Sulfur Miners


In eastern Java, Indonsesia, poverty, misery, exploitation, corruption and a modern form of slavery emerge from Mount Ijen, in the same uncontrolled way the sulfur spills out from it’s centre.

Miner getting ready to get in the track

The sulfur miners are the lead characters in an inhuman theatre. They are not only exploited as miners but also as a tourist attraction. Their day starts at 6:00 am. They begin 15 kilometers from the base of Mount Ijen (2800m high) where a truck waits to pick them up. The road, which used to be in good condition, is now completely destroyed and makes this short drive a nightmare. The miners often have no choice but to jump out and help push the truck out of holes or cracks. After seven kilometers the road ends. Each miner is charged 2000 indonesian rupiah (roughly 0.20 US dollars) and the fee is handed over to the truck driver. After disembarking everyone starts talking and pointing out the way through the jungle in order to guide the less experienced participants in this adventure. It is one kilometer of hard walking and climbing. At the end, another truck is waiting to transport the miners further up the mountain. Here the miners have to pay another 2000 rupiah to the next driver for the remainder of the trip.

It’s already 7:30 by the time they reach their stop, and it’s another 4 Km to reach Ijen’s summit. The miners cover this distance walking as fast as they can carry their empty bamboo baskets with them.

Once on the top they are welcomed by a breathtaking view, some consolation for the long trip. Sulfur smoke fills the atmosphere all around. Depending on the wind’s direction, one can see a magnificent cerulean lake resting in the heart of the mountain.

Going down into the crater a sign warns wanna-be-adventurers with the word “dangerous”. The descent is another one kilometer of challenging walking and scrambling from the crown of the volcano to the lake. The path is steep, rocky and dangerous and foul smelling toxic gasses saturate the air as the miners suddenly disappear right into the smoke. Some of them are more prepared than others. A few have masks, others have proper boots, yet most do not carry the necessary equipment for the dangerous work they will be undertaking.

The echo within the volcano is ten times stronger than at the top. The acoustics are like that of a concert hall, every sound within is amplified and can be heard clearly. Whilst climbing down one can hear the miner’s coughs and moans, it’s a cliche to compare it to Dante’s Circles of Hell but the resemblance is astonishing. There isn’t sufficient oxygen for breathing and moreover the smoke is extremely toxic.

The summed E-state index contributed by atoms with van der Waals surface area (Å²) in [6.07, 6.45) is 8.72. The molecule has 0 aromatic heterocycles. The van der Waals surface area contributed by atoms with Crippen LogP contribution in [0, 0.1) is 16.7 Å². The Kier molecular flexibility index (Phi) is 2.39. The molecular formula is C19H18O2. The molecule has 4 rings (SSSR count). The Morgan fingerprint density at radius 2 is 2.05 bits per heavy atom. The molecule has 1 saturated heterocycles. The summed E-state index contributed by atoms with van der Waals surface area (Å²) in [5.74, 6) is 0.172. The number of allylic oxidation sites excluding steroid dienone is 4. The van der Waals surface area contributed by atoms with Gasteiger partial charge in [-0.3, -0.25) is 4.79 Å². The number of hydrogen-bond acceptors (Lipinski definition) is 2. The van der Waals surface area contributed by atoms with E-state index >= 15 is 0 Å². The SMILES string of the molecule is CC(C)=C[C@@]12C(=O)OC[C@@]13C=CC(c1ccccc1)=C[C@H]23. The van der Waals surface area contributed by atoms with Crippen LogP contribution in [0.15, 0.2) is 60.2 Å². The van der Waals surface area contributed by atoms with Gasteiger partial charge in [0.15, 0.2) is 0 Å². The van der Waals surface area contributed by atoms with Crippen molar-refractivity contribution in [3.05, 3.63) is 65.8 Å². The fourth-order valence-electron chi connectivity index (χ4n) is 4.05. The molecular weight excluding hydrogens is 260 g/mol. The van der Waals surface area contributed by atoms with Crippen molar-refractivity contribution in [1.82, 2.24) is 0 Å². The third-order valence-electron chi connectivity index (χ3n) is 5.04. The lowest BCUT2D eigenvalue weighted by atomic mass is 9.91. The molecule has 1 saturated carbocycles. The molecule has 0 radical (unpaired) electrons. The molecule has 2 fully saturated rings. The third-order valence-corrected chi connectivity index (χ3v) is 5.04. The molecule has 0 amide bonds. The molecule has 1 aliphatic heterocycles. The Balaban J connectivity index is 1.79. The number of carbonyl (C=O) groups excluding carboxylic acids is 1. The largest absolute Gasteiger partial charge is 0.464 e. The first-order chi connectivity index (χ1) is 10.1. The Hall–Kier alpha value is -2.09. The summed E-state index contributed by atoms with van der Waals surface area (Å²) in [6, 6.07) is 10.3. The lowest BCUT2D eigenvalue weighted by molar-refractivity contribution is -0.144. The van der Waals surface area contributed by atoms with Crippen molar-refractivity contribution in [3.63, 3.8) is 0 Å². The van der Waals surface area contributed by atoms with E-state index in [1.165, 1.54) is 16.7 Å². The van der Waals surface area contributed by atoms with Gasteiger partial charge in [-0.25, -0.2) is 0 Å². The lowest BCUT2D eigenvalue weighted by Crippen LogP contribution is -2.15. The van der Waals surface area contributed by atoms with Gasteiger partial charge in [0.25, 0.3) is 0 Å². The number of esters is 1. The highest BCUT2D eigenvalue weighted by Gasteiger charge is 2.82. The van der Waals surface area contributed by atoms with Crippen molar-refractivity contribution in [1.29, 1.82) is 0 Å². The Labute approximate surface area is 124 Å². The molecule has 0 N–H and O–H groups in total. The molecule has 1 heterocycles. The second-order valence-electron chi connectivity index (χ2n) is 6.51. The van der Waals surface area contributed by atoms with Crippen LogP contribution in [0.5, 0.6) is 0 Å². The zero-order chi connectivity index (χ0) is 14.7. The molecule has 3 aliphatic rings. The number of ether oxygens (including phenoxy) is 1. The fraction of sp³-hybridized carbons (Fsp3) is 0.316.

Once at the lake, the flaxen yellow sulfur is waiting to enclose them. It normally takes them at least one hour to cut the sulfur rocks into pieces and place them into the buckets. Then the day turns inhuman. Miners must carry loads ranging in weight from 75 to 90 kilograms the entire five kilometers back.

Among this desperate group there are men of all ages working for their daily wage. Solidarity does not seem to exist and each one of them has to take care of and carry his own load. Some are able to do this trip twice in a day, and only a few are able to make it three times. There is not enough water to drink and towards the end of the day, miners will regularly ask tourists for water rather than for money.

Many of the workers suffer terrible injuries on their back and shoulders. This is the distinctive sign of the sulfur miners. It is proof of how unjust a lack of adequate labour rights and safeguards can be. For each kilogram of hardened yellow sulfur, the miners get 900 rupiah (roughly 9 cents of a US dollar), and for 65kg 54,900 rupiah (5.70 US dollars). Nevertheless, tourists pay 15,000 rupees (1.55 US dollars) per person in order to go to the top of Mount Ijen and 30,000 rupees (3.11 US dollars) for each camera they bring with them. Tourists recieve no ticket that proves payment, it’s all an informal market. None of this money goes to the miners.

The authorities (Police) at the entrance of Mount Ijen lie to tourists, telling them that each miner makes 600,000 rupiah (62 US dollars) and that their work load and the carrying itself is not too heavy or unhealthy in any way. On their way down the miners stop so that tourists can take pictures of them. They ask for a small fee per picture taken. Some tourists refuse to pay. It’s worth an attempt, such an easy chance for money compared to the hard day’s work.

This ongoing in Eastern Java is a vicious mechanism and a sick show. It appears the same hand is behind two crimes, labour exploitation without safe regulations, and the extortion of a fee from the tourists to access a natural park with profitable but illegal mining activity going on.

Witten by: Andy VC

“Made in the Earth!”